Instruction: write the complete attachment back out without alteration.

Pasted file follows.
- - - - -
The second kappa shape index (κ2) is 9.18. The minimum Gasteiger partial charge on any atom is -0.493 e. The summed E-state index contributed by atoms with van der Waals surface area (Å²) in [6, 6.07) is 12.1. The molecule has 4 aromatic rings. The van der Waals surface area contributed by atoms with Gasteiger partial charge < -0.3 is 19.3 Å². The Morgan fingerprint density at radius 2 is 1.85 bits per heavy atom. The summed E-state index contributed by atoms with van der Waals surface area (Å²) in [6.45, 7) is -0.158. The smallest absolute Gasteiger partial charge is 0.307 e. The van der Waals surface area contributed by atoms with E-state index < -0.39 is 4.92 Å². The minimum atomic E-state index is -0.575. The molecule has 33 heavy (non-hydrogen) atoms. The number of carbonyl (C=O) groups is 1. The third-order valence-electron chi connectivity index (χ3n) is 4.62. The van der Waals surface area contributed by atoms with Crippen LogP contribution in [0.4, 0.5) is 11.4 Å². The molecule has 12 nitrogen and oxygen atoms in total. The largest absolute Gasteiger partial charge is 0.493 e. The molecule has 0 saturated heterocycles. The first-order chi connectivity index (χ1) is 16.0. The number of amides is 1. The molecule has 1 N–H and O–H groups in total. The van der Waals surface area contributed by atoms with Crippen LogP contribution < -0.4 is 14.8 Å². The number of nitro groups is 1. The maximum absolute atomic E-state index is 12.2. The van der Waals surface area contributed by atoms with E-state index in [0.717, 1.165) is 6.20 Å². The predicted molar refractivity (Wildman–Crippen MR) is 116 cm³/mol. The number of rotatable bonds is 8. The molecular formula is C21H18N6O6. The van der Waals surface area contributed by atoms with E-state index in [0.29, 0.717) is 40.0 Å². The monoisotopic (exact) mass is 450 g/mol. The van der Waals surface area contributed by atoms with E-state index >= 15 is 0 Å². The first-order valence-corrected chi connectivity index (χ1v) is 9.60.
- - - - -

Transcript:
The second kappa shape index (κ2) is 9.18. The minimum Gasteiger partial charge on any atom is -0.493 e. The summed E-state index contributed by atoms with van der Waals surface area (Å²) in [6, 6.07) is 12.1. The molecule has 4 aromatic rings. The van der Waals surface area contributed by atoms with Gasteiger partial charge < -0.3 is 19.3 Å². The Morgan fingerprint density at radius 2 is 1.85 bits per heavy atom. The summed E-state index contributed by atoms with van der Waals surface area (Å²) in [6.45, 7) is -0.158. The smallest absolute Gasteiger partial charge is 0.307 e. The van der Waals surface area contributed by atoms with E-state index < -0.39 is 4.92 Å². The minimum atomic E-state index is -0.575. The molecule has 33 heavy (non-hydrogen) atoms. The number of carbonyl (C=O) groups is 1. The third-order valence-electron chi connectivity index (χ3n) is 4.62. The van der Waals surface area contributed by atoms with Crippen LogP contribution in [0.4, 0.5) is 11.4 Å². The molecule has 12 nitrogen and oxygen atoms in total. The largest absolute Gasteiger partial charge is 0.493 e. The molecule has 0 saturated heterocycles. The first-order chi connectivity index (χ1) is 16.0. The number of amides is 1. The molecule has 1 N–H and O–H groups in total. The van der Waals surface area contributed by atoms with Crippen LogP contribution < -0.4 is 14.8 Å². The number of nitro groups is 1. The maximum absolute atomic E-state index is 12.2. The van der Waals surface area contributed by atoms with E-state index in [0.717, 1.165) is 6.20 Å². The predicted molar refractivity (Wildman–Crippen MR) is 116 cm³/mol. The number of rotatable bonds is 8. The molecular formula is C21H18N6O6. The van der Waals surface area contributed by atoms with E-state index in [0.29, 0.717) is 40.0 Å². The monoisotopic (exact) mass is 450 g/mol. The van der Waals surface area contributed by atoms with E-state index >= 15 is 0 Å². The first-order valence-corrected chi connectivity index (χ1v) is 9.60.